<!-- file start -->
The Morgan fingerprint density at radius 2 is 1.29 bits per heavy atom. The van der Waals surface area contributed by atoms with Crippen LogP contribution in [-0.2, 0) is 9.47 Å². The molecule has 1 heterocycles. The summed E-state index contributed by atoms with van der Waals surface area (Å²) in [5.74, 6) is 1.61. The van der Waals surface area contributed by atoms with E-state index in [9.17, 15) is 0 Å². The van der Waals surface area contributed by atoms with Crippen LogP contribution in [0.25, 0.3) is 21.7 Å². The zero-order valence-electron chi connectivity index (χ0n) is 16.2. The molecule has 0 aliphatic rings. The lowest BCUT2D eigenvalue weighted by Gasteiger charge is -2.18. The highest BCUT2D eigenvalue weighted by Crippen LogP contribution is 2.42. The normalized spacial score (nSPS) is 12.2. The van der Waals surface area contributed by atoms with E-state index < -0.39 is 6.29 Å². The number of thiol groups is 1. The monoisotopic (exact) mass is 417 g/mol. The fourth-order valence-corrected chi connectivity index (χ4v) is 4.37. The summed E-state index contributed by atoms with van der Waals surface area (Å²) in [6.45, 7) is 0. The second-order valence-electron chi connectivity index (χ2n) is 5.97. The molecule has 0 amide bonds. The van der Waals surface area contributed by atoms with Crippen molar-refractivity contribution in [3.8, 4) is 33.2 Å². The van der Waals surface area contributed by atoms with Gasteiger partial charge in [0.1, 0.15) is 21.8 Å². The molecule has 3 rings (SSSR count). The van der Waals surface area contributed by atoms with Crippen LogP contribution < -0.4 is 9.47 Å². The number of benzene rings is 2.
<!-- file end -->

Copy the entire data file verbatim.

The Morgan fingerprint density at radius 2 is 1.29 bits per heavy atom. The van der Waals surface area contributed by atoms with Crippen LogP contribution in [-0.2, 0) is 9.47 Å². The molecule has 1 heterocycles. The summed E-state index contributed by atoms with van der Waals surface area (Å²) in [5.74, 6) is 1.61. The van der Waals surface area contributed by atoms with E-state index in [9.17, 15) is 0 Å². The van der Waals surface area contributed by atoms with Crippen LogP contribution in [0.25, 0.3) is 21.7 Å². The zero-order valence-electron chi connectivity index (χ0n) is 16.2. The molecule has 0 aliphatic rings. The lowest BCUT2D eigenvalue weighted by Gasteiger charge is -2.18. The highest BCUT2D eigenvalue weighted by Crippen LogP contribution is 2.42. The normalized spacial score (nSPS) is 12.2. The van der Waals surface area contributed by atoms with E-state index < -0.39 is 6.29 Å². The number of thiol groups is 1. The monoisotopic (exact) mass is 417 g/mol. The fourth-order valence-corrected chi connectivity index (χ4v) is 4.37. The summed E-state index contributed by atoms with van der Waals surface area (Å²) in [6.45, 7) is 0. The second-order valence-electron chi connectivity index (χ2n) is 5.97. The molecule has 0 amide bonds. The van der Waals surface area contributed by atoms with Crippen molar-refractivity contribution in [3.8, 4) is 33.2 Å². The van der Waals surface area contributed by atoms with Gasteiger partial charge in [0.1, 0.15) is 21.8 Å². The molecule has 3 rings (SSSR count). The van der Waals surface area contributed by atoms with Crippen LogP contribution < -0.4 is 9.47 Å². The number of benzene rings is 2.